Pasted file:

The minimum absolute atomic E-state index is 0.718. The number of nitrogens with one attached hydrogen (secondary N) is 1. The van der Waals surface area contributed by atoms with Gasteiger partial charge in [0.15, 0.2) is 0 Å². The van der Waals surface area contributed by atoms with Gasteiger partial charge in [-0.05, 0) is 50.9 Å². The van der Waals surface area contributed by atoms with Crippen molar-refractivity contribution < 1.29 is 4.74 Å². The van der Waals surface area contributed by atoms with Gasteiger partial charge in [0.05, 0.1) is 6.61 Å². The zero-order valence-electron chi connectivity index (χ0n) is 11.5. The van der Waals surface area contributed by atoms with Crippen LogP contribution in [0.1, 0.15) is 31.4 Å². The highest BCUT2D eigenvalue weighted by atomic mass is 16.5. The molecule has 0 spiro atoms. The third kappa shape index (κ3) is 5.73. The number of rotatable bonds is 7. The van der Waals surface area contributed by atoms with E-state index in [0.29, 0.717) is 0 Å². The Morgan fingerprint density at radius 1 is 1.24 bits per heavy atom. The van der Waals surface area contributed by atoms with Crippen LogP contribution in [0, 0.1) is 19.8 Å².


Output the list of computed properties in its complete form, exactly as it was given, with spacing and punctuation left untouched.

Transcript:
The minimum absolute atomic E-state index is 0.718. The number of nitrogens with one attached hydrogen (secondary N) is 1. The van der Waals surface area contributed by atoms with Gasteiger partial charge in [0.15, 0.2) is 0 Å². The van der Waals surface area contributed by atoms with Gasteiger partial charge in [-0.05, 0) is 50.9 Å². The van der Waals surface area contributed by atoms with Crippen molar-refractivity contribution < 1.29 is 4.74 Å². The van der Waals surface area contributed by atoms with Gasteiger partial charge in [0.05, 0.1) is 6.61 Å². The zero-order valence-electron chi connectivity index (χ0n) is 11.5. The van der Waals surface area contributed by atoms with Crippen LogP contribution in [0.1, 0.15) is 31.4 Å². The highest BCUT2D eigenvalue weighted by atomic mass is 16.5. The molecule has 0 spiro atoms. The third kappa shape index (κ3) is 5.73. The number of rotatable bonds is 7. The van der Waals surface area contributed by atoms with E-state index in [0.29, 0.717) is 0 Å². The Morgan fingerprint density at radius 1 is 1.24 bits per heavy atom. The van der Waals surface area contributed by atoms with Crippen LogP contribution in [0, 0.1) is 19.8 Å².